Mark has a diverse and high profile caseload of private and public law claims against the police, Home Office, Ministry of Justice and Security Services. He has pursued litigation on behalf of claimants and interveners at all levels of the domestic courts and in the European Court of Human Rights.
Mark’s cases often involve an international element and he acts for both individuals and non-governmental organisations including charities and campaign groups. Mark’s reputation in the field has led to him representing the United Nations Special Rapporteur on Torture and the United Nations Chair-Rapporteur on Arbitrary Detention as interveners in the Supreme Court. He has successfully pursued multi-claimant group actions against various state defendants securing six-figure financial settlements for his clients.
Mark has been at the forefront of setting precedents to protect the rights of those in detention. He was instructed on the Court of Appeal case of ID v Home Office which confirms the right of those unlawfully detained under immigration law to pursue civil claims challenging their detention. He has also established that the detention of children in immigration detention centres – where their age was disputed by the authorities – was unlawful.
In 2016 Mark was named Liberty’s Human Rights Lawyer of the Year for his landmark litigation which has secured safe legal routes to the UK for refugee children and vulnerable adults from Calais and other European cities.
Mark is also currently instructed in a number of cases challenging the laws which allow the indiscriminate digital surveillance of innocent citizens across the country by the security services, as first disclosed by Edward Snowden in 2012.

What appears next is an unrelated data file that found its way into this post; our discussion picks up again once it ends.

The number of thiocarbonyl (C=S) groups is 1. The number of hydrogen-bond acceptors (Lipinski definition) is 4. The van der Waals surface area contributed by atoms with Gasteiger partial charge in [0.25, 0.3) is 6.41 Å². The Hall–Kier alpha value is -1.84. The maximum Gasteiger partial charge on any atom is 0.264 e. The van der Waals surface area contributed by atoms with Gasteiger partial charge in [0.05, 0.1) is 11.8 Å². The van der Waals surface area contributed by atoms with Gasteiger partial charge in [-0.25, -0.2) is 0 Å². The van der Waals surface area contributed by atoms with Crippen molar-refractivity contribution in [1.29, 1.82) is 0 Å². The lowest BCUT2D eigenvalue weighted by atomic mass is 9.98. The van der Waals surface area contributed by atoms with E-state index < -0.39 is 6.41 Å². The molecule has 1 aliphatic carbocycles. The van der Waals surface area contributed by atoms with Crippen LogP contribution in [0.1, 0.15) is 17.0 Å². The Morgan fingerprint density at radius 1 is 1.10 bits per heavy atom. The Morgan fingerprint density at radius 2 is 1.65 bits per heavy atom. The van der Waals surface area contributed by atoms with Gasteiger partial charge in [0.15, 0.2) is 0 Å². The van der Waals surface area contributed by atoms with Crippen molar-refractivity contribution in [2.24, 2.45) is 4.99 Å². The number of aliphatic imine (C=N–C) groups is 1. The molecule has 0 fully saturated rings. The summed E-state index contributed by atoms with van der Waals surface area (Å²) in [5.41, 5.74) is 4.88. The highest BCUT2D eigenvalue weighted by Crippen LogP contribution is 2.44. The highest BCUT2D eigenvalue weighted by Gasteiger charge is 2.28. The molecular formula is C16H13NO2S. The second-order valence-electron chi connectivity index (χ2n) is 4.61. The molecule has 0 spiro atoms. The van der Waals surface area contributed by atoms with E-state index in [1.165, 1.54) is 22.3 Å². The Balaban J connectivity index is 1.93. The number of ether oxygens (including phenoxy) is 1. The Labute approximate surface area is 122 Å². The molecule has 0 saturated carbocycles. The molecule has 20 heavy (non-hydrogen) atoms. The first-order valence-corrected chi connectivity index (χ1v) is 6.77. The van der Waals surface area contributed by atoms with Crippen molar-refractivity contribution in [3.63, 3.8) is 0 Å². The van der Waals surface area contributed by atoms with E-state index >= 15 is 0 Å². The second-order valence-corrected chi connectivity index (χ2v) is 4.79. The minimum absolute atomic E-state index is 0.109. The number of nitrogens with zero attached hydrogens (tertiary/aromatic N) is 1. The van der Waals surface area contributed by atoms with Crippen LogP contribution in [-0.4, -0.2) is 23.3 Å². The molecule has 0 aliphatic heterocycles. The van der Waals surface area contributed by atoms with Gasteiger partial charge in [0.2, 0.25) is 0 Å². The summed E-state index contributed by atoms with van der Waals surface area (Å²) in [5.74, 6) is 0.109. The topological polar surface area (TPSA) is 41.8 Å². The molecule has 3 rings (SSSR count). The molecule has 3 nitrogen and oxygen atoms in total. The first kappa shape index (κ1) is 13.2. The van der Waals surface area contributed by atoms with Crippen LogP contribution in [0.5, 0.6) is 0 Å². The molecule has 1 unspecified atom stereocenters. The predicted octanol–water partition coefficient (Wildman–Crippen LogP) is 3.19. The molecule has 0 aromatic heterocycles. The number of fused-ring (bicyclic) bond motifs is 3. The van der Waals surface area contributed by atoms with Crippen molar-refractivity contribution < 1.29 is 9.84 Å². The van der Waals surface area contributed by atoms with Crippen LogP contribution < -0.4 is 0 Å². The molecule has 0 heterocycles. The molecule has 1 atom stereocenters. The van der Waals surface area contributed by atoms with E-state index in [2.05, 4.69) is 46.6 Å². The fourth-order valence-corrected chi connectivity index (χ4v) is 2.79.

He has conducted work on behalf of bereaved families at inquests into deaths in prison, police and immigration custody. Mark has represented the families of Joseph Scoles, Gareth Myatt, presently the only child to have died as a result of restraint in custody and Adam Rickwood the youngest child to have died in custody. He acted for the family of Jimmy Mubenga who died following restraint during his deportation. He has represented families at inquests, in judicial reviews of the Coroners’ rulings on the law and in civil claims for breaches of the Human Rights Act.
Mark has practised as a solicitor since 1993, initially with the well known and respected firm of Winstanley-Burgess until 1997, then with Stephens-Innocent and BM Birnberg & Co before becoming one of the founders of Bhatt Murphy in October 1998.
"Mark Scott is a really incredible advocate for the voiceless." "He is really tactically sound and a pleasure to work with."
"An outstanding lawyer who fights hard for his clients." "He is extremely well respected; very active in his litigation work, committed and focused"